Are You Making This Budgeting Mistake?

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If you’re like many Americans, you sit down every month and make a rough budget.  You estimate how much money will be coming in, and you write down what you will do with that money.

Perhaps, like many Americans, when the end of the month comes, you find yourself looking at a negative number.

What happened?

You didn’t spend excessively.  You tried to stick to the budget.  What happened?  Why is it so hard to get ahead financially?

Did You Make This Budgeting Mistake?

For the last year or two, the above scenario has occurred in my family every month.  We stuck to the budget; we didn’t spend excessively.  What happened?

Simply put, we didn’t plan for recurring annual or semi-annual bills.

Why not?

Well, we’re trying to pay down debt, and I wanted as much money as possible to go on our debt repayment.  However, that left us short some months when we had large annual or semi-annual expenses like car insurance.

We were living with an unrealistic budget that didn’t really include all of our expenses.

If you’re having budgeting trouble, maybe you’re making that same mistake.

How to Fix Your Budget

If you’re creating a budget every month, you likely know what your monthly expenses are.  Now, it’s time to sit down and write down your other expenses that aren’t monthly.

Consider renter’s or house insurance, car insurance, life insurance if you pay annually.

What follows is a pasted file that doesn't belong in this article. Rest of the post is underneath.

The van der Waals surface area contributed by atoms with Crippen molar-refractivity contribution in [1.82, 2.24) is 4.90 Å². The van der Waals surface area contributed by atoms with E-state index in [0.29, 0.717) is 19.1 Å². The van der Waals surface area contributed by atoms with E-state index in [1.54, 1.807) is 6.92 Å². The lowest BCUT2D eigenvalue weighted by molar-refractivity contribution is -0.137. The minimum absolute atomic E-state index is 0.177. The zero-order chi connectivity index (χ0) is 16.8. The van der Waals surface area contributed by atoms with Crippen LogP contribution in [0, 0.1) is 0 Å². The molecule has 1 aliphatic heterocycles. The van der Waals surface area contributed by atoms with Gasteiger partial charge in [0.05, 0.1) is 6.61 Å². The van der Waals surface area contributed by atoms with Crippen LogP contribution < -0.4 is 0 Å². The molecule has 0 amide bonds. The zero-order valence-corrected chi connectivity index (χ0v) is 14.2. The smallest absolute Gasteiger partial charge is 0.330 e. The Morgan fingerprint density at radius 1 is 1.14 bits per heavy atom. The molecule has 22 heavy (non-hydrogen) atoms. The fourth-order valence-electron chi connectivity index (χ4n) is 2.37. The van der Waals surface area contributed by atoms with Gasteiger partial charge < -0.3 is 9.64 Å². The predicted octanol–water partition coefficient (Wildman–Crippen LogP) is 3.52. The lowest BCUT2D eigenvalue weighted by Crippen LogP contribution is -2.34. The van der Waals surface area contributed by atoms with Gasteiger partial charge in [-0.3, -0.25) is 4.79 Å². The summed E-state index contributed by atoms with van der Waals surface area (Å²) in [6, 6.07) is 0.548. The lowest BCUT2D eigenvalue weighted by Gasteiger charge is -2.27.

Don’t forget registration on your vehicle.  Perhaps a yearly parking sticker?

Also, add in realistic expenses.  For years now, there’s been a little Dave Ramsey in my head shouting “It’s not in the budget!”

I never included a clothing category because my mental little Dave would always shout, “It’s not in the budget!”

Well, guess what?  My three kids keep growing, and whether or not the money is in the budget, they need clothes.  I can certainly buy used for the family (and I do), and that helps cut costs, but I still need to set aside some money for clothes and shoes. But, I do try to search for coupons online each month. For example, there’s a ton of great Snapdeal coupons out there and we’ve used them several times to save a bundle of money.

Now, we have $50 a month set aside for clothing and shoes.  We certainly don’t spend it every month, but we set the money aside and save it until we need it.

Don’t Forget to Set Aside Money for Savings

If you, too, are paying down debt, you may want to do as I did and set aside every extra penny for debt repayment.  However, that’s not wise.  What will happen is that some months you will make great progress on paying down your debt, and then other months you’ll have unexpected expenses that will plummet you into new debt if you don’t have ample savings.

Make sure you set aside some money every month for savings.

If you can only afford to set aside $5 a month, at least set aside that amount.  If you can set aside $50 or more, great.  But make saving a regular line item in your budget.  You get used to being in the habit of saving, and your money will add up month in and month out if you have an emergency and need to dip into your savings.

If you create a realistic budget and consider ALL of your expenses, you’ll likely have much more success adhering to the budget.

I know a realistic budget will slow down our debt repayment speed, but my guess is that it will also ensure that we have steady debt reduction progress every month.